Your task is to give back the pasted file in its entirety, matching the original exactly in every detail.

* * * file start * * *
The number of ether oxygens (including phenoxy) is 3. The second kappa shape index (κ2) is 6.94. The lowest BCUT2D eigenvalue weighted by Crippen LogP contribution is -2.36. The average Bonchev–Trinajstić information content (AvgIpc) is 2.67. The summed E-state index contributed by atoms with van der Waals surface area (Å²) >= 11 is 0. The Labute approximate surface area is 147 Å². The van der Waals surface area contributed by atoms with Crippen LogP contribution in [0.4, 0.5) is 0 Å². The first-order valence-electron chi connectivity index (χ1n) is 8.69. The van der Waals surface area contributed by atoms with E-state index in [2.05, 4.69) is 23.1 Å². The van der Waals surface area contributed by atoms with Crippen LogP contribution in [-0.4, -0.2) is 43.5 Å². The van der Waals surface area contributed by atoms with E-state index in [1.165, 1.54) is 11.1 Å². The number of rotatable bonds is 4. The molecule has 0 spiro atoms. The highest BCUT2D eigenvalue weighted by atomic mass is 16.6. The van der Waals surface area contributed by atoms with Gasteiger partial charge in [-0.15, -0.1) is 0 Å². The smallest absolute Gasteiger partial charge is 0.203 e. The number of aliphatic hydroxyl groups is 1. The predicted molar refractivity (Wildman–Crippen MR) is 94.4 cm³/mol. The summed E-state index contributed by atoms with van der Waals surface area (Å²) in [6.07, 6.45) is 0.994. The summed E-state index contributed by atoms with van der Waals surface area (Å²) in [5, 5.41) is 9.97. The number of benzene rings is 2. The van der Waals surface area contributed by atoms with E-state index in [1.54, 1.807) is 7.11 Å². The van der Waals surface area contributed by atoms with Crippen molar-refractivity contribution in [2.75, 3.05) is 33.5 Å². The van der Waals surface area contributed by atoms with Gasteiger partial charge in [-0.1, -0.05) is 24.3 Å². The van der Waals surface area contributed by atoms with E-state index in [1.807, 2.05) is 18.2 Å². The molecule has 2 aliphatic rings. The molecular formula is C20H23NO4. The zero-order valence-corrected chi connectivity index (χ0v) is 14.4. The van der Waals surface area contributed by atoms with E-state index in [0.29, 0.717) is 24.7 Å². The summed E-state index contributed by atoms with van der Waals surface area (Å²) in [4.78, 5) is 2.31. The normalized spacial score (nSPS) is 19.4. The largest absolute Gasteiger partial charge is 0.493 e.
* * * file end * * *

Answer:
The number of ether oxygens (including phenoxy) is 3. The second kappa shape index (κ2) is 6.94. The lowest BCUT2D eigenvalue weighted by Crippen LogP contribution is -2.36. The average Bonchev–Trinajstić information content (AvgIpc) is 2.67. The summed E-state index contributed by atoms with van der Waals surface area (Å²) >= 11 is 0. The Labute approximate surface area is 147 Å². The van der Waals surface area contributed by atoms with Crippen LogP contribution in [0.4, 0.5) is 0 Å². The first-order valence-electron chi connectivity index (χ1n) is 8.69. The van der Waals surface area contributed by atoms with E-state index in [2.05, 4.69) is 23.1 Å². The van der Waals surface area contributed by atoms with Crippen LogP contribution in [-0.4, -0.2) is 43.5 Å². The van der Waals surface area contributed by atoms with E-state index in [1.165, 1.54) is 11.1 Å². The number of rotatable bonds is 4. The molecule has 0 spiro atoms. The highest BCUT2D eigenvalue weighted by atomic mass is 16.6. The van der Waals surface area contributed by atoms with Gasteiger partial charge in [-0.15, -0.1) is 0 Å². The smallest absolute Gasteiger partial charge is 0.203 e. The number of aliphatic hydroxyl groups is 1. The predicted molar refractivity (Wildman–Crippen MR) is 94.4 cm³/mol. The summed E-state index contributed by atoms with van der Waals surface area (Å²) in [6.07, 6.45) is 0.994. The summed E-state index contributed by atoms with van der Waals surface area (Å²) in [5, 5.41) is 9.97. The number of benzene rings is 2. The van der Waals surface area contributed by atoms with E-state index in [1.54, 1.807) is 7.11 Å². The van der Waals surface area contributed by atoms with Crippen molar-refractivity contribution in [2.75, 3.05) is 33.5 Å². The van der Waals surface area contributed by atoms with Gasteiger partial charge in [-0.1, -0.05) is 24.3 Å². The van der Waals surface area contributed by atoms with E-state index in [1.807, 2.05) is 18.2 Å². The molecule has 2 aliphatic rings. The molecular formula is C20H23NO4. The zero-order valence-corrected chi connectivity index (χ0v) is 14.4. The van der Waals surface area contributed by atoms with E-state index in [0.29, 0.717) is 24.7 Å². The summed E-state index contributed by atoms with van der Waals surface area (Å²) in [4.78, 5) is 2.31. The normalized spacial score (nSPS) is 19.4. The largest absolute Gasteiger partial charge is 0.493 e.